Global Development and Peacebuilding
Join CGA to examine new models in development, foreign aid and humanitarian assistance in response to crisis, and how individuals and communities work to transform conflict and sustain peace.
REFLECTIONS FROM THE FIELD: THE ROLE OF YOUTH IN MAKING, BUILDING, AND SUSTAINING PEACE
CO-SPONSORED BY THE NYUSPS PEACE RESEARCH AND EDUCATION PROGRAM (PREP) AND THE PEACE AND CONFLICT TRANSFORMATION CLUB
Friday, September 21, 6:00 – 8:30 p.m.
A panel of MSGA students who have recently completed summer graduate student consultancies through the Workshop in Applied Peacebuilding will address the importance of Sustaining Peace from the perspective of youth—both young practitioners and young stakeholders. Following their discussion, join a panel of senior practitioners for a critical discussion about how youth-focused peacebuilding is becoming recognized as an increasingly crucial element of programs and processes that seek to contribute to the construction of peaceful societies globally.
Moderator: Thomas Hill, Clinical Associate Professor, NYUSPS Center for Global Affairs; Director, NYUSPS Peace Research and Education Program (PREP)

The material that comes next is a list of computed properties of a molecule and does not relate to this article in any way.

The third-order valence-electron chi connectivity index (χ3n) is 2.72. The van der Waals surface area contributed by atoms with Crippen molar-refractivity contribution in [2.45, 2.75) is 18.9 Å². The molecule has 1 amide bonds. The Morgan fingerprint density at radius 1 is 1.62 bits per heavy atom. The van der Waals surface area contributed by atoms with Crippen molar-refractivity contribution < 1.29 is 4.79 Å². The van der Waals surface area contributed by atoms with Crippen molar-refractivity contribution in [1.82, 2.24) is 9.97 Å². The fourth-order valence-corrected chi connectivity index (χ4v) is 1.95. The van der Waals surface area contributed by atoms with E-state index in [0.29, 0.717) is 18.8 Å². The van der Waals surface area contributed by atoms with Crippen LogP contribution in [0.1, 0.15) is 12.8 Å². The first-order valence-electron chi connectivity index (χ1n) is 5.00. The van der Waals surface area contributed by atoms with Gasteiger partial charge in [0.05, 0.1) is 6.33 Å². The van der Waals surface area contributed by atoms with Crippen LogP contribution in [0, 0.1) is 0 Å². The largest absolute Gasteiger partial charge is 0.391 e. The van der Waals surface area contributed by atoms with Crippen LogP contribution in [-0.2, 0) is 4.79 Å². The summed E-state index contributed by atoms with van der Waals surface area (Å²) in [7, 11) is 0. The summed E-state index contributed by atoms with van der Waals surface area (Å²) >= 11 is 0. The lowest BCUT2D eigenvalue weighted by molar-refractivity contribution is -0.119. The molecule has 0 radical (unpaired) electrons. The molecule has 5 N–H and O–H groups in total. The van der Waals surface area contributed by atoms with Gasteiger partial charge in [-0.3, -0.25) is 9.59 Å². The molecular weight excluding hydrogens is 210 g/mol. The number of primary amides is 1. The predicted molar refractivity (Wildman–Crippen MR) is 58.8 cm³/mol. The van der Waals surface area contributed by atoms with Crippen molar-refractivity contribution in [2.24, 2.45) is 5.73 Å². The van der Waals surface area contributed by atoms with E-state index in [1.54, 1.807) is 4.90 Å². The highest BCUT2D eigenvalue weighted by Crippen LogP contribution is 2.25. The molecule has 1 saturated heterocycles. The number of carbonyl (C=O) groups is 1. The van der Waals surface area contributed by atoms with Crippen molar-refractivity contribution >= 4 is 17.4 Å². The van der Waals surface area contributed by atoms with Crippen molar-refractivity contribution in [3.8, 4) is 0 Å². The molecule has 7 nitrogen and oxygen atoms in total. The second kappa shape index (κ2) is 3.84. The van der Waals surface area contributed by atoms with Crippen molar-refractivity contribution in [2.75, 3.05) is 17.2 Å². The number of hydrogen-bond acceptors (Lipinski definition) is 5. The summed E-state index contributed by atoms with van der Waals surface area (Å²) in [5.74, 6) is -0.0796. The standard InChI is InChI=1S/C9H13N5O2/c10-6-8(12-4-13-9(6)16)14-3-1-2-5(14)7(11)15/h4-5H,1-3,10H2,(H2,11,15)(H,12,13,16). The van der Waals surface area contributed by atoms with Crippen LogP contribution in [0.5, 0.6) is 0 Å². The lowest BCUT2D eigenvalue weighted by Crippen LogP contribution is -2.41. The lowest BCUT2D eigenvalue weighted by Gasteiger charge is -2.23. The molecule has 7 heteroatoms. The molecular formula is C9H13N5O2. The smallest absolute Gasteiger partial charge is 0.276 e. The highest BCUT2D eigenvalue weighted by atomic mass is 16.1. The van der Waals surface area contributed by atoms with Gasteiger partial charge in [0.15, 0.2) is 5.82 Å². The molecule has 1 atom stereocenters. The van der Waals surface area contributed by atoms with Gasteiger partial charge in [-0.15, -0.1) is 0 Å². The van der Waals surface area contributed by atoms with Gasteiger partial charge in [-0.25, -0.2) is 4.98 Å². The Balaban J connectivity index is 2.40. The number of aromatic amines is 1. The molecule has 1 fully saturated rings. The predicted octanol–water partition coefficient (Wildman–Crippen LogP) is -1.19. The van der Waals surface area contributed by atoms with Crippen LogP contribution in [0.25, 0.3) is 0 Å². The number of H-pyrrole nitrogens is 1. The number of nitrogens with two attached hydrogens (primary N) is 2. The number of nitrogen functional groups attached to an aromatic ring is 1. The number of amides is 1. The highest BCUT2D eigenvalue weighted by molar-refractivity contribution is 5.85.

INTERNATIONAL CAREERS WITH NGOs AND CIVIL SOCIETY ORGANIZATIONS
Thursday, October 4, 6:30 – 7:45 p.m.
Moderated by Brad Heckman, Visiting Clinical Assistant Professor of Global Affairs, NYUSPS Center for Global Affairs
LEGAL OUTCASTS: DEPRIVATION OF CITIZENSHIP AND ITS GLOBAL CONSEQUENCES
CO-SPONSORED BY THE STUDENT ASSOCIATION OF GLOBAL AFFAIRS (SAGA)
Thursday, October 18, 6:30 – 7:45 p.m.
Every person has a human right to nationality; yet over 10 million people worldwide are “stateless” meaning no State considers them citizens. Stateless people have difficulty accessing basic services, such as medical care, education, or bank accounts. In some cases, governments create discriminatory policies that target specific groups’ nationality on a mass-scale due to their ethnicity, religion, gender, or other factors. The Rohingya in Myanmar, people of Haitian descent in the Dominican Republic, and most recently four million Muslim residents of the Indian state of Assam have all have been rendered stateless due to mass deprivation of citizenship by their governments. Mass deprivation of citizenship by a government can leave entire communities vulnerable to the loss of property, exploitation, and even mass killing or genocide.
How can we understand these cases of reclassifying residents as non-citizens, and what do they signal about the intents or directions of governments that are taking these actions? Where might this happen next? Join us for a panel discussion on what can be done about mass deprivation of citizenship. Legal experts, activists, and diplomats also will discuss where we can expect the next debates over citizenship worldwide.
Moderator: Laura Bingham, Senior Managing Legal Officer, Open Society Justice Initiative